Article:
I had planned to write about Santa Claus in my campaigns over the years today, but I have to continue the saga of new player try-outs, first mentioned in this post last week. If you’ve read this post, you may remember that my campaign is losing a player which opens a slot for a new player. However, the first person with a chance at the shot threw a hissy fit over the fact that new players in my game have a try-out period so we can all be sure the potential new player is a good fit for our playstyle and personalities — and did so in spite of being told of this policy ages ago when he asked to be put on our “wait list” of people wanting a chance to play should a player spot open up. As the original post said, we ended up removing him from consideration and moving on the the next person on the wait list, who did not feel that try-out periods are inherently unfair. I thought this would be the end of it.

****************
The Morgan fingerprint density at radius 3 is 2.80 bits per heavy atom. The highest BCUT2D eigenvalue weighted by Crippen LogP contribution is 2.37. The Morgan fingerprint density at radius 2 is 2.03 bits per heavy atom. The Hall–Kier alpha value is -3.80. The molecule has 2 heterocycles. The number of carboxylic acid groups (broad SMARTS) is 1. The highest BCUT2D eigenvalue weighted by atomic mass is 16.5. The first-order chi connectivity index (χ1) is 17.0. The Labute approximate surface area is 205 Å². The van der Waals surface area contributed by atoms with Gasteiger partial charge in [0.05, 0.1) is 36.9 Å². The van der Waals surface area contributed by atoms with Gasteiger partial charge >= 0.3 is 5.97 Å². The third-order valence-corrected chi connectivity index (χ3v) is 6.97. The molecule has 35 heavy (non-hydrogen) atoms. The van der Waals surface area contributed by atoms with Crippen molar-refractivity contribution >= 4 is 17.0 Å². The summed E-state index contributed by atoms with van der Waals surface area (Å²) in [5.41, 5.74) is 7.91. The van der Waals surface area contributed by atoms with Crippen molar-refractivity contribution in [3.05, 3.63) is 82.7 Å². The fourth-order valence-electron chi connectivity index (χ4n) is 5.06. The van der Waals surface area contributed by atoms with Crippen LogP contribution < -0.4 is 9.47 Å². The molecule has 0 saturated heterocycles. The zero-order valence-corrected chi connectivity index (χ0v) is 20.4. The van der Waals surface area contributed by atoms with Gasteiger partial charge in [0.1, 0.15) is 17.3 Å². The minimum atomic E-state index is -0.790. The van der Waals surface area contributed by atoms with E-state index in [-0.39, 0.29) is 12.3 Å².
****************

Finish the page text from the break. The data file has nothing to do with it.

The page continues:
Sunday afternoon, I discovered I was wrong. As players arrived they all told me that they had received emails from this “try-outs are unfair” person both Saturday evening and Sunday morning — dissing the game and telling them to leave their horrible GM and come and play in the new game he would run for them Sunday afternoons. While this was a clear case of sour grapes, everyone was amused to see that as he could not handle more than five players in a session, if more than five players wanted to play, he would interview players and select based on how interesting their character was and how well they knew the rules. This sure sounded like a type of “try-out” to all of us. About an hour into the game, this guy called and accused me of “mind-controlling” the players in my game because they did not choose to leave my game and play in his. I just hung up and added his number to the block list on my phone.
This is the weirdest problem player experience I’ve had in many years.